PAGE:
Macau Payment Services Updates: Legal Implications.

Legal News & Analysis - Asia Pacific - Macau - Banking & Finance

Asia Pacific Legal Updates

 

4 June, 2018

 

Macau Payment Services Updates: Legal Implications.

 

Introduction

 

Macau's financial system was put in place around a quarter of a century ago when the Financial System Act came into force. It is a sytem that remained largely unchanged until 2017, well after the 1999 transfer of sovereignty from Portugal to China.

 

Despite several challenges in recent years – due in part to instability in the global financial markets and China's capital controls – Macau's economy has blossomed in the past decade compared to other economies over the same period. As drivers of any economy, the banking and financial services industry has also taken part in Macau's economic expansion. The industry has been steadily growing since the handover. Acting within Macau's legal and financial framework, the banking and financial services industry has remained conventional. However, in late 2016 and throughout 2017, a series of actions taken in relation to payment services reignited debate in Macau's legal and financial framework.

 

Some critics have labelled the functioning legal and financial framework as a legal impediment to financial innovation and change; however, it could be suggested that the following actions may result in innovation in the industry as a result of Articles 1b and 15d (regarding other credit institutions) and Articles 1a and 118 (regarding other financial institutions) of the Financial System Act.

 

Recent actions

 

Recent actions include the following:

 

  • In November 2016 GPAP Macau SA, a public company limited by shares, was authorised under Articles 1a and 118 to provide payment services in relation to bank cards.
  • In July 2017 Uepay Macau Sociedade Anónima, a public company limited by shares, was authorised under Articles 1a and 118 for the provision of payment services via the Internet and mobile phone.

 

Legal implications 

 

Under the Financial System Act, payment services fall into the specific category of financial services that can be provided only by "those financial institutions which have been properly constituted and authorised under the terms of this Act or special legislation",(1) meaning that such services can be provided by fully licensed banks and other credit and financial institutions specifically authorised for such services.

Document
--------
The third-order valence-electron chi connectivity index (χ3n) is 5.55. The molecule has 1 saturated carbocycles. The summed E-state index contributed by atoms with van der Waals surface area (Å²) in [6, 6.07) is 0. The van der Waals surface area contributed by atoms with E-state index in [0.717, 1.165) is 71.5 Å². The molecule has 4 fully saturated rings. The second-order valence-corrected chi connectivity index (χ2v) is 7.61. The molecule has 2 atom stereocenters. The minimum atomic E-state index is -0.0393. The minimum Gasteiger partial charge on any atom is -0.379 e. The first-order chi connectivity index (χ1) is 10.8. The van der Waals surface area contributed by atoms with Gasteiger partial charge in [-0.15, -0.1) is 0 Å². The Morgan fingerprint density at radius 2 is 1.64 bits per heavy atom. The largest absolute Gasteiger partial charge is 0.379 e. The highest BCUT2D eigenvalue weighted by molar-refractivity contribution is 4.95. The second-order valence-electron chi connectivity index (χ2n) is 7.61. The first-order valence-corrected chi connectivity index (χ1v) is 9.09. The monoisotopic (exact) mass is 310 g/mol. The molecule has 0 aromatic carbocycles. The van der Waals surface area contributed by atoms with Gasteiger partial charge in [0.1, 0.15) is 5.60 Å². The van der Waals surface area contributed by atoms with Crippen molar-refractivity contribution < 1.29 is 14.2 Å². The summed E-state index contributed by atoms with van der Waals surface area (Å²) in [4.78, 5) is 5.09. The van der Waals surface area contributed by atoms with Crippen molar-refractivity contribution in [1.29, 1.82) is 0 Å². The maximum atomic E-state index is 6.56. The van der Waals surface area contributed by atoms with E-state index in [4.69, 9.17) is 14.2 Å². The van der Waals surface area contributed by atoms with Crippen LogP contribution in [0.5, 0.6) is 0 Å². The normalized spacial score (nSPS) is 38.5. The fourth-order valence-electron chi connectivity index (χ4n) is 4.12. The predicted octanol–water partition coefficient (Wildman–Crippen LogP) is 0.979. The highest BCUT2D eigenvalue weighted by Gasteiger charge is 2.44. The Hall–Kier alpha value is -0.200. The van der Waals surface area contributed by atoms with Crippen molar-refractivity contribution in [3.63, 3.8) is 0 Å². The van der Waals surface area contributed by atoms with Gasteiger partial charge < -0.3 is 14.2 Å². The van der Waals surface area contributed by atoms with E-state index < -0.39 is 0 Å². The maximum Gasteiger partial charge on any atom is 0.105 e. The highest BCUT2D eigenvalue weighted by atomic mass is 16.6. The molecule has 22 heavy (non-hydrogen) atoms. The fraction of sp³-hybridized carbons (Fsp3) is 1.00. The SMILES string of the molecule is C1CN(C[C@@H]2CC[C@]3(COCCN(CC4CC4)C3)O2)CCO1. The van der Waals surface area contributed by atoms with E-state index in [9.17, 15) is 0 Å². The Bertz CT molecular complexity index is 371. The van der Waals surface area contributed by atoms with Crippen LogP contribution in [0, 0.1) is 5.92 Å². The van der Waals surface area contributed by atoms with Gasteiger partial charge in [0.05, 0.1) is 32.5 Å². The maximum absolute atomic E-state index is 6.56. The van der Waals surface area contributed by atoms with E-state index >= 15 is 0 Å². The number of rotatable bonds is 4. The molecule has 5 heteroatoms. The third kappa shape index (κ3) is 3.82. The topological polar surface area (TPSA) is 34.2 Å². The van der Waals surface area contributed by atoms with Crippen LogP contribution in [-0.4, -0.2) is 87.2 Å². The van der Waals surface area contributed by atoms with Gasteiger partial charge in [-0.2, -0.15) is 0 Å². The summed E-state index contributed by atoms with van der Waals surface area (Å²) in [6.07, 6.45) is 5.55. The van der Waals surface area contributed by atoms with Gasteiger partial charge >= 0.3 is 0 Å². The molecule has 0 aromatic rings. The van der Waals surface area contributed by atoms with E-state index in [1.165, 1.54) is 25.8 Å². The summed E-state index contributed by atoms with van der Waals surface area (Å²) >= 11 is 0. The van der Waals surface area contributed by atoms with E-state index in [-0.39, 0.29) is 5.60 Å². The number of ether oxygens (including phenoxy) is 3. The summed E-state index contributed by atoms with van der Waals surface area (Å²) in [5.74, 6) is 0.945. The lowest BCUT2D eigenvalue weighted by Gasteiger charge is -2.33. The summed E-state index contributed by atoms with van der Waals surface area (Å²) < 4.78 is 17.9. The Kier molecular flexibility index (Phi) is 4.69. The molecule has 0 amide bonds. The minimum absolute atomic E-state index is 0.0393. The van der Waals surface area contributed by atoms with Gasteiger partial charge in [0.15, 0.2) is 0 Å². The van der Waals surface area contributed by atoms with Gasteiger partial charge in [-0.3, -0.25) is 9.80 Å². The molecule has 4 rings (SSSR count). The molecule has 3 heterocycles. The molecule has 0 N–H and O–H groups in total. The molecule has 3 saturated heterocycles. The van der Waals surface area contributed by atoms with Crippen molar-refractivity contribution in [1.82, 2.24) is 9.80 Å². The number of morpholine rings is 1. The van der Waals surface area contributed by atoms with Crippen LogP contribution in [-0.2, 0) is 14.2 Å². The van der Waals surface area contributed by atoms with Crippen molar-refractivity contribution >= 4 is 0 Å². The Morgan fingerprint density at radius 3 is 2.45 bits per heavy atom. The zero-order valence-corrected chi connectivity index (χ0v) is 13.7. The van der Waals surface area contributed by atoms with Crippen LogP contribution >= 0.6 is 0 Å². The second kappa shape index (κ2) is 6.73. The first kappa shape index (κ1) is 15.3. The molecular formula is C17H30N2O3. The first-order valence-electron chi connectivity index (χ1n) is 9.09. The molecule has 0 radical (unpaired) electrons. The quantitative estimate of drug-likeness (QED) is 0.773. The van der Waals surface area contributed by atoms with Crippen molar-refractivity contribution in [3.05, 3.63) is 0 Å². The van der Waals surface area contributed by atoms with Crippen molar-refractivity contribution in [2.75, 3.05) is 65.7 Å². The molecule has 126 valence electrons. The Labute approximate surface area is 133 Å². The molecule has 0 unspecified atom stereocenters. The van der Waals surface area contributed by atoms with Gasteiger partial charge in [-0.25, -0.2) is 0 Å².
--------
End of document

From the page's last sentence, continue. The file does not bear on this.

As the concept of banks has been well established internationally, and payment services have long been considered an inherent part of the services that can be provided by any fully licensed bank, no legal operator has raised questions as to the legal capability of banks to provide payment services.

 

However, many legal operators were intrigued by the reference to 'other credit institutions' and 'other financial institutions', as they are non-typical categories and reserved for instances where the entity does not fit into other category (eg, banks, finance companies, financial leasing companies and investment funds managing companies). In February 2006 a payment services company, Macau Pass SA, was authorised to issue and manage electronic purses under Articles 1b and 15d. Together with GPAP and Uepay, they are the three representatives of 'other credit institutions' and 'other financial institutions'.

 

Comment

 

The reasons for the success of the banking and financial services industry are grounded on the stability of Macau's legal and financial framework, in particular:

 

  • the Finance Companies Law (Decree Law 15/83/M);
  • the Financial Leasing Companies Law (Decree Law 51/93/M);
  • the Investment Fund Law (Decree Law 83/99/M);
  • the Offshore Activity Law (Decree Law 58/99/M);
  • the Money Changers Rules (Decree Law 38/97/M); and
  • the Cash Remittance Companies Rules (Decree Law 15/97/M).

 

Other credit institutions and other financial institutions will be regarded as the residual categories foreseen by the legislature in 1993, specifically for creative and imaginative financial operators, leaving an unlimited space for the Financial System Act to adapt to the ever-changing financial world.

 

Endnotes

 

(1) Article 2 of the Financial System Act.

 

An earlier version of this article first appeared in the May 2018 issue of the Newsletter of the Banking Law Committee of the Legal Practice Division of the International Bar Association, and is reproduced by kind permission of the International Bar Association, London, UK. © International Bar Association.

 

For further information, please contact: 
 

Pedro Cortés, Partner, Rato, Ling, Lei & Cortes - Advogados

cortes@lektou.com